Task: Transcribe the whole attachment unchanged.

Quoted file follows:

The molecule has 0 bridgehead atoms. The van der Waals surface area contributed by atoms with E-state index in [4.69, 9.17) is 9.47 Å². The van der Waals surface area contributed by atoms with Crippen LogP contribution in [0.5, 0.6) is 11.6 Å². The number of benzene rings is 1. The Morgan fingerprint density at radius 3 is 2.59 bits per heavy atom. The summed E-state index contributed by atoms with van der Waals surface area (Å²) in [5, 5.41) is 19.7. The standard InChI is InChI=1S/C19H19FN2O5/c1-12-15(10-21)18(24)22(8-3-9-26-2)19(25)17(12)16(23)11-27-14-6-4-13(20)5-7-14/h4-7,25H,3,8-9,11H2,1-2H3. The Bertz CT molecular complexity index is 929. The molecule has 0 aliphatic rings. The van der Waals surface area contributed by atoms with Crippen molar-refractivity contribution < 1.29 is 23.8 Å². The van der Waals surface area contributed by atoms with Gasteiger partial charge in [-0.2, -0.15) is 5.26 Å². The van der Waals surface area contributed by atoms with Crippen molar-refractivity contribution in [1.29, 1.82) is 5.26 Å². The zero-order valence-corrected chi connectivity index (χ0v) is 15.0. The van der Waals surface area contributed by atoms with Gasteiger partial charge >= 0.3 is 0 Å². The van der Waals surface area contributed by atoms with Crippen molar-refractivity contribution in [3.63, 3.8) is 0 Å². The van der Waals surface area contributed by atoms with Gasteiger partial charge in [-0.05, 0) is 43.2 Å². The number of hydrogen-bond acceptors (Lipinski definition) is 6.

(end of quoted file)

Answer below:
The molecule has 0 bridgehead atoms. The van der Waals surface area contributed by atoms with E-state index in [4.69, 9.17) is 9.47 Å². The van der Waals surface area contributed by atoms with Crippen LogP contribution in [0.5, 0.6) is 11.6 Å². The number of benzene rings is 1. The Morgan fingerprint density at radius 3 is 2.59 bits per heavy atom. The summed E-state index contributed by atoms with van der Waals surface area (Å²) in [5, 5.41) is 19.7. The standard InChI is InChI=1S/C19H19FN2O5/c1-12-15(10-21)18(24)22(8-3-9-26-2)19(25)17(12)16(23)11-27-14-6-4-13(20)5-7-14/h4-7,25H,3,8-9,11H2,1-2H3. The Bertz CT molecular complexity index is 929. The molecule has 0 aliphatic rings. The van der Waals surface area contributed by atoms with Crippen molar-refractivity contribution < 1.29 is 23.8 Å². The van der Waals surface area contributed by atoms with Gasteiger partial charge in [-0.2, -0.15) is 5.26 Å². The van der Waals surface area contributed by atoms with Crippen molar-refractivity contribution in [1.29, 1.82) is 5.26 Å². The zero-order valence-corrected chi connectivity index (χ0v) is 15.0. The van der Waals surface area contributed by atoms with Gasteiger partial charge >= 0.3 is 0 Å². The van der Waals surface area contributed by atoms with Crippen molar-refractivity contribution in [3.63, 3.8) is 0 Å². The van der Waals surface area contributed by atoms with Gasteiger partial charge in [-0.05, 0) is 43.2 Å². The number of hydrogen-bond acceptors (Lipinski definition) is 6.